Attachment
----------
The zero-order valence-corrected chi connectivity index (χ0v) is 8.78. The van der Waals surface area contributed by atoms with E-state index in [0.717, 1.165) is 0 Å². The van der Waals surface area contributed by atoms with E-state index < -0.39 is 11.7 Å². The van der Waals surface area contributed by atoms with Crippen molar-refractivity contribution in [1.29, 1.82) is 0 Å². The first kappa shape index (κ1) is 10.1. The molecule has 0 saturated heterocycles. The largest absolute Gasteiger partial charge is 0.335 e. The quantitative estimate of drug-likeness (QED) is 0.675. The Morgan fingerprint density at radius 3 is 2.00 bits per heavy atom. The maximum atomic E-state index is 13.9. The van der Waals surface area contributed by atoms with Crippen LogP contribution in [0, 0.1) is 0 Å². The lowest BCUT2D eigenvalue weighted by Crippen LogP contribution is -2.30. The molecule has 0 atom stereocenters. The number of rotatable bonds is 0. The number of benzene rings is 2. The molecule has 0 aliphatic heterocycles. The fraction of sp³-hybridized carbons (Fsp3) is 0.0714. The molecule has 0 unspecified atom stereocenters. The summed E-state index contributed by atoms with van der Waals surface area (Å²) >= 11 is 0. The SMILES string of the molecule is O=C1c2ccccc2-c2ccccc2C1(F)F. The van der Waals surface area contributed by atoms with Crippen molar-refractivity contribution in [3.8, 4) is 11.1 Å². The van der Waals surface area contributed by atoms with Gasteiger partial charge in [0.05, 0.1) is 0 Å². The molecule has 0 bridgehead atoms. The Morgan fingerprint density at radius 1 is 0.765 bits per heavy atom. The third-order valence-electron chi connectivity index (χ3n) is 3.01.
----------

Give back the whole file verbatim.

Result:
The zero-order valence-corrected chi connectivity index (χ0v) is 8.78. The van der Waals surface area contributed by atoms with E-state index in [0.717, 1.165) is 0 Å². The van der Waals surface area contributed by atoms with E-state index < -0.39 is 11.7 Å². The van der Waals surface area contributed by atoms with Crippen molar-refractivity contribution in [1.29, 1.82) is 0 Å². The first kappa shape index (κ1) is 10.1. The molecule has 0 saturated heterocycles. The largest absolute Gasteiger partial charge is 0.335 e. The quantitative estimate of drug-likeness (QED) is 0.675. The Morgan fingerprint density at radius 3 is 2.00 bits per heavy atom. The maximum atomic E-state index is 13.9. The van der Waals surface area contributed by atoms with Crippen LogP contribution in [0, 0.1) is 0 Å². The lowest BCUT2D eigenvalue weighted by Crippen LogP contribution is -2.30. The molecule has 0 atom stereocenters. The number of rotatable bonds is 0. The number of benzene rings is 2. The molecule has 0 aliphatic heterocycles. The fraction of sp³-hybridized carbons (Fsp3) is 0.0714. The molecule has 0 unspecified atom stereocenters. The summed E-state index contributed by atoms with van der Waals surface area (Å²) >= 11 is 0. The SMILES string of the molecule is O=C1c2ccccc2-c2ccccc2C1(F)F. The van der Waals surface area contributed by atoms with Crippen molar-refractivity contribution in [3.8, 4) is 11.1 Å². The van der Waals surface area contributed by atoms with Gasteiger partial charge in [0.05, 0.1) is 0 Å². The molecule has 0 bridgehead atoms. The Morgan fingerprint density at radius 1 is 0.765 bits per heavy atom. The third-order valence-electron chi connectivity index (χ3n) is 3.01.